I’m back from vacation and starting to sort through my photos.
(December 1, 2 & 8) San Cristóbal Island is the main entry point to the Galapagos, with an airport and a small port (Puerto Baquerizo Moreno) which is the starting point for most tour boats.
Like all the islands it has large piles of volcanic rocks. The islands are home to a wide variety of seabirds like this pelican.
Large colorful Sally Lightfoot crabs cover the rocks near the shore.
Marine iguanas sun themselves on the rocks.
If you look closely you can find little lava lizards also sunning themselves.
The cool sea breezes generally take the edge off the hot equatorial sun, but this is no place to forget your sunblock.
Beaches attract numerous sea lions. Large males stake out the good beaches where the females want to raise their young and swim back and forth in front of the beach barking loudly to warn off other males.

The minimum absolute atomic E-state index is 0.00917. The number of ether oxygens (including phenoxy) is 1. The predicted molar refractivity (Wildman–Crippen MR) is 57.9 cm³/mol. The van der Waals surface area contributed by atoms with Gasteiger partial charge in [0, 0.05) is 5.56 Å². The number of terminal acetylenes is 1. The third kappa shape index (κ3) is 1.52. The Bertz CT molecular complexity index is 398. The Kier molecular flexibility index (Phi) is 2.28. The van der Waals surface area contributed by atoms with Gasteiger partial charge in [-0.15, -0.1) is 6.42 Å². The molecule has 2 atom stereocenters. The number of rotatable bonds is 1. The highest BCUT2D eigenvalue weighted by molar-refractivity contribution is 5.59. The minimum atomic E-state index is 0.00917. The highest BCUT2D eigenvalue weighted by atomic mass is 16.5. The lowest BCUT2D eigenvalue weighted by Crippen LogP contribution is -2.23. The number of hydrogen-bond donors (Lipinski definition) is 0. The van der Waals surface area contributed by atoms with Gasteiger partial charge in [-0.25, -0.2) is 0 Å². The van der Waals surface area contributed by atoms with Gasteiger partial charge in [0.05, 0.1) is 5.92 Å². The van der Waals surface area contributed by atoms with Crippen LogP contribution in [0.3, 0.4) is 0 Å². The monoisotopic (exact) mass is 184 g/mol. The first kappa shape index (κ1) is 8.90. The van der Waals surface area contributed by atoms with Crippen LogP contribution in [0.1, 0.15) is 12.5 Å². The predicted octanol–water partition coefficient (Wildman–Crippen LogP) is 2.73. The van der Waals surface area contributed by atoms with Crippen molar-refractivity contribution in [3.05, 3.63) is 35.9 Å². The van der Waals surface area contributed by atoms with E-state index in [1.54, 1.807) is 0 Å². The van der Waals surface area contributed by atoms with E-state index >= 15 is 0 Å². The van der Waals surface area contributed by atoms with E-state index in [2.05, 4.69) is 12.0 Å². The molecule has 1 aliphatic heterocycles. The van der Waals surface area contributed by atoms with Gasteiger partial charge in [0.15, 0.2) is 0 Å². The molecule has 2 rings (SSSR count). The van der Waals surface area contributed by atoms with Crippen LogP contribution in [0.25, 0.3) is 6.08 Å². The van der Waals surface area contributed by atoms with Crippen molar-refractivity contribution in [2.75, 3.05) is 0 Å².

Here at the equator the sea lions reproduce year round.
The other risk is that a male might think you are trying to horn in on his territory. They look pretty lazy but they can move surprisingly fast on land.
Ghost crabs stay close to small holes that they have dug in the sand. If you approach they will quickly dive into the hole and cover themselves with sand, hence the name.
Yellow warblers are among the few songbirds native to the islands.
Red-footed and blue-footed boobies nest near the shore. Though they look comical on land they are amazing diving birds, dropping out the sky like a bomb and plunging into the water.
Large frigate birds soar over the ocean. They look magnificent in flight but they are not good at diving. They prefer to wait until a booby comes up with its catch, then swoop down and grab the booby and shake it to make it disgorge its meal.
Someone was having a bad day.
A homeless sea lion sleeps on a park bench.